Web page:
Law and religion in Chile: Ecclesiastical Law in transition. Ana María Celis and Sebastián Zárate.

Chilean ecclesiastical law is in a stage of transformation. We do not have yet the historical perspective to argue that these changes are due to the changes in society or even the consolidation of democracy within the last 20 years. However, it is a matter of fact that ecclesiastical law as a discipline has become more relevant subject during the last decade.
Today we have more scholars and publications in the field than ever before. More importantly, judges and lawyers are more aware about the reality of this discipline. As a result, there is a considerable better understanding of religious freedom, and courts have started to work in a more serious doctrine, like the case law in areas such as education and labour law within different issues in law and religion.
The flourishing state of the Chilean ecclesiastical law can be also demonstrated by the offer of optional unit courses in law faculties at an undergraduate level4. In a country in which doctoral studies in law (PhD) have been running for only a decade, a small group of research students have started to work inspired by academics related to the discipline.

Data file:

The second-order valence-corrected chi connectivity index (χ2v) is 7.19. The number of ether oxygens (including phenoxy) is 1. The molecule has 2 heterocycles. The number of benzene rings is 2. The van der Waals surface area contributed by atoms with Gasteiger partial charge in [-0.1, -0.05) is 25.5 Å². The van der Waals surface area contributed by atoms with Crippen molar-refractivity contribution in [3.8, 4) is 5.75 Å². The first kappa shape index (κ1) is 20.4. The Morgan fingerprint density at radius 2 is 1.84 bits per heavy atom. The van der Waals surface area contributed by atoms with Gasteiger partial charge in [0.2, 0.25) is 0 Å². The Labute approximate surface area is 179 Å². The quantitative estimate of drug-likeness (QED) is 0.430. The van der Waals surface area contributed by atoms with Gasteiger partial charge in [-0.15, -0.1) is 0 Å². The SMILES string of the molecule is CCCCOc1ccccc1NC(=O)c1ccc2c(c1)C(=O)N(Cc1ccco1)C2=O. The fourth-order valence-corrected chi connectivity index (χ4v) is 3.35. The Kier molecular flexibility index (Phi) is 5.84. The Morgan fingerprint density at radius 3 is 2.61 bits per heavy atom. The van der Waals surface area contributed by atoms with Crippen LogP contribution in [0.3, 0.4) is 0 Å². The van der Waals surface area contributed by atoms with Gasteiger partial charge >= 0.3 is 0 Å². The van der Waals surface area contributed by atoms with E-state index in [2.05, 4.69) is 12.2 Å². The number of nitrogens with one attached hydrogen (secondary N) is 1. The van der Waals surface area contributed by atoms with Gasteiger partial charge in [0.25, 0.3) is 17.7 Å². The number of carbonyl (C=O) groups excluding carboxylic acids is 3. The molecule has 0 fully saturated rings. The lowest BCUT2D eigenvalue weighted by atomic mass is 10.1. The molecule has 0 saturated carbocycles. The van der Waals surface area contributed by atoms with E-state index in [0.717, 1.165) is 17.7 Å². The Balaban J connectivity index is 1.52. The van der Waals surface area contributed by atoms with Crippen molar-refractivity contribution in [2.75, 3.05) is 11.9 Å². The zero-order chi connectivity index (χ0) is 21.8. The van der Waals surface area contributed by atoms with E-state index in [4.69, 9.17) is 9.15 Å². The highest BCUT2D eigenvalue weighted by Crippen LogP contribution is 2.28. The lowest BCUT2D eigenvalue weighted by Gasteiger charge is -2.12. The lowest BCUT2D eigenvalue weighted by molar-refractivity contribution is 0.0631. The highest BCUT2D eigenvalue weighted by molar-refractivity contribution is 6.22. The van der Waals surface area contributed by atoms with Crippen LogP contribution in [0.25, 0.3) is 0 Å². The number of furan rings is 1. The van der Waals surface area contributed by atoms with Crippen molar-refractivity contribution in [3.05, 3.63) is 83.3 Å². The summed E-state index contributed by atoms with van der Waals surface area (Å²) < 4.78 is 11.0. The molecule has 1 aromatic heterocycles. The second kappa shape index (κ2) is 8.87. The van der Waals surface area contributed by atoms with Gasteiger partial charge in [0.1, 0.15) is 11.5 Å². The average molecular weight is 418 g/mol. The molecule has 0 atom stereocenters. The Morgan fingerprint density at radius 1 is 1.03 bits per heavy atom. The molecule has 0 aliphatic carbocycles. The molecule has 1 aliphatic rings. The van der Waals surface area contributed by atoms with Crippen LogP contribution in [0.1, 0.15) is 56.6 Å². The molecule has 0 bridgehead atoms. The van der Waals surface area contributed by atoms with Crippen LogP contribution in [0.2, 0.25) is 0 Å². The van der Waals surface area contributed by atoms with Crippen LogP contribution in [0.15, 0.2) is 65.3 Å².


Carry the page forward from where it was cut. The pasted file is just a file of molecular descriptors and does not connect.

These developments are going to be considered in this article, along with the general overview of law and religion in Chile. The article is organised as follows. The first section will describe the legal and historical background, taking into consideration the more relevant constitutional changes of religious freedom, and the relationship between the state and religious organisations. The second section of the article will analyse the recognition and regulation of religious organisations under the Local Communities Act 1997, the Civil Code, the Religious Entities Act 1999 and the public entities that had previous recognition. In the third section we will consider three important issues within law and religion in the country: first, religion and society; secondly, ministers of religion; thirdly, labour law and religious freedom, and finally, faith schools.
Palabras claves (key words): Law and Religion, Ecclesiastical Law, Chilean ecclesiastical law